The Statist Of The Union – OpEd
Unsurprisingly, President Obama’s campaign speech masquerading as the routine address to Congress, spelled out in the Constitution and known as the State of the Union, was saturated with every prevalent form of modern American statism—protectionism, corporate-liberal socialism, nationalism, and militarism. In a couple areas, however, he was particularly bold in his statist proposals.
Obama blamed “jobs and manufacturing . . . leaving our shores” for the poor economy, and promised to penalize companies that outsourced jobs, levy a “basic minimum tax” on “every multinational company,” and “prevent counterfeit or unsafe goods from crossing our borders.” Shockingly, as Carl Close notes, Obama even took credit for having “stopped a surge in Chinese tires.”
Interestingly, given my recent blogging about intellectual property, the president complained about counterfeit American media being distributed abroad: “It’s not right when another country lets our movies, music, and software be pirated.” Now let’s assume this is true. Traditionally, copyright was largely limited by national boundaries. And what does Obama propose to do about poor merchantsn the streets of Shanghai peddling bootleg DVDs of The Hangover 2—the watching of which, I’m told, is itself a punishment disproportionate to the crime? Enlist the Chinese government to expand its power to crack down on it? This is one area where the U.S. government is almost surely more invasive, with ambitions to run policy worldwide, than any other nation that comes to mind. This has been a trend for a decade or so, but Obama scares me by bringing it up in his address.
Not to be outdone by Republicans, Obama oozes with pride in the U.S. warfare state. His is a softer-spoken militarism than we got under Bush, but the substance is the same. “At a time when too many of our institutions have let us down,” Obama said, the troops “exceed all expectations.” This is something few Americans wish to gainsay, and yet it hardly seems accurate in regard to the war in Afghanistan to which Obama was referring. Is it really correct that the fact that “some troops in Afghanistan have begun to come home”—after Obama tripled the U.S. presence that was there when he took office, we must remember—is an example of the troops “exceeding all expectations”? When the war began over ten years ago, was it universally expected that by 2012 the U.S. military would be less far along in whatever it’s doing over there than it is now? Obama brags that “most of Al Qaida’s top lieutenants have been defeated,” yet we must note that there were only about an estimated 100 members of al Qaeda in the whole country—two years ago.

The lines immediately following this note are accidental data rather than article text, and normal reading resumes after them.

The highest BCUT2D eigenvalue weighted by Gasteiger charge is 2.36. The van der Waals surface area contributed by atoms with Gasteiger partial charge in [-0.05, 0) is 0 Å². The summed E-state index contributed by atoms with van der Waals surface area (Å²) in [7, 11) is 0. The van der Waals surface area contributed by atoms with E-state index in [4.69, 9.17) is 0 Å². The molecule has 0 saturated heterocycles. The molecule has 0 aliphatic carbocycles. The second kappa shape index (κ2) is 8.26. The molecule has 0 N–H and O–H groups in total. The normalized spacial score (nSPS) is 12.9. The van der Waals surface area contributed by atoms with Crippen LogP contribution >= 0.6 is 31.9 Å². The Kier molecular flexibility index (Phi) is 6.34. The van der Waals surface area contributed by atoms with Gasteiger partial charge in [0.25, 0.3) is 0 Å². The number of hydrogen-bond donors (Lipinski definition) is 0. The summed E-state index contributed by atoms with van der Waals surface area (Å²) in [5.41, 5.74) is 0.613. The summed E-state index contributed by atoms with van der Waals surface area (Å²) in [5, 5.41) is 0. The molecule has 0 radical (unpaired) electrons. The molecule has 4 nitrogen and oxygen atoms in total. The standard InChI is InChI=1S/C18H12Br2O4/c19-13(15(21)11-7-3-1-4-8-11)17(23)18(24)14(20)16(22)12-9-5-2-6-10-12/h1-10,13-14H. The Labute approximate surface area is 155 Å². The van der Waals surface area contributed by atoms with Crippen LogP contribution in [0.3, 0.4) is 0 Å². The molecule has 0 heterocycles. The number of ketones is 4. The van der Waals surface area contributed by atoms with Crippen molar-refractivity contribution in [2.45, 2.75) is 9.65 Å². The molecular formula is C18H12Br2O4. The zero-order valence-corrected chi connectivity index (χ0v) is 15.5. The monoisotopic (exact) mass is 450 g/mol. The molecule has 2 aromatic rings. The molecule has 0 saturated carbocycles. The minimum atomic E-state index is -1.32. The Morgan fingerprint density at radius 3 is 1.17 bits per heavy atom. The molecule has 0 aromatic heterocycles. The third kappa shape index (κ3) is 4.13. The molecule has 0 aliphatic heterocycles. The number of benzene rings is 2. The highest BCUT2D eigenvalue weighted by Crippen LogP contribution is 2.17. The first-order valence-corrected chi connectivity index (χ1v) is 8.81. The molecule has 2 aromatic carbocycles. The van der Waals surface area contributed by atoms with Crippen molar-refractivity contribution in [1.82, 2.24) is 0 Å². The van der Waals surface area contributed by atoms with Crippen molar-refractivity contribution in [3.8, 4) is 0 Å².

Obama, in complaining that “Warren Buffett pays a lower tax rate than his secretary,” repeats the tired Democratic theme that the rich are undertaxed compared to the poor, to which I always reply: Fine, then, cut taxes on the poor, and keep cutting until you reach a rate of zero. Surely then the rich won’t be paying less than their fair share. In fact, we could cut taxes on the rich down to one percent at that point, and they’d still be putting in more than their fair share. But the talk of raising taxes on the rich, or anyone, is crazy in today’s economic environment. Yet Obama promises nothing but more soft socialist trickery to address the economy, such as tax increases and a “Financial Crimes Unit,” although I doubt such a unit will be investigating the improprieties of regulators, central bankers, or Democratic politicians.
Perhaps Obama’s most totalitarian proposal concerns the final nationalization of underage Americans:
We also know that when students don’t walk away from their education, more of them walk the stage to get their diploma. When students are not allowed to drop out, they do better. So tonight, I am proposing that every state, every state, requires that all students stay in high school until they graduate or turn 18.
Most people I knew who dropped out at sixteen did so with the consultation of their parents, having decided that those last couple years of cookie-cutter state indoctrination were not necessary for their success, and most of them turned out just fine. In many cultures, adulthood, in some sense at least, begins around thirteen or fifteen. Thanks to government education, in the United States it doesn’t seem to kick in until much later. If the Democrats get their dream of wiping out any semblance of heterogeneity among Americans from the time they are infants to the time they enter college, much of what remains in the American character of independence will be decimated.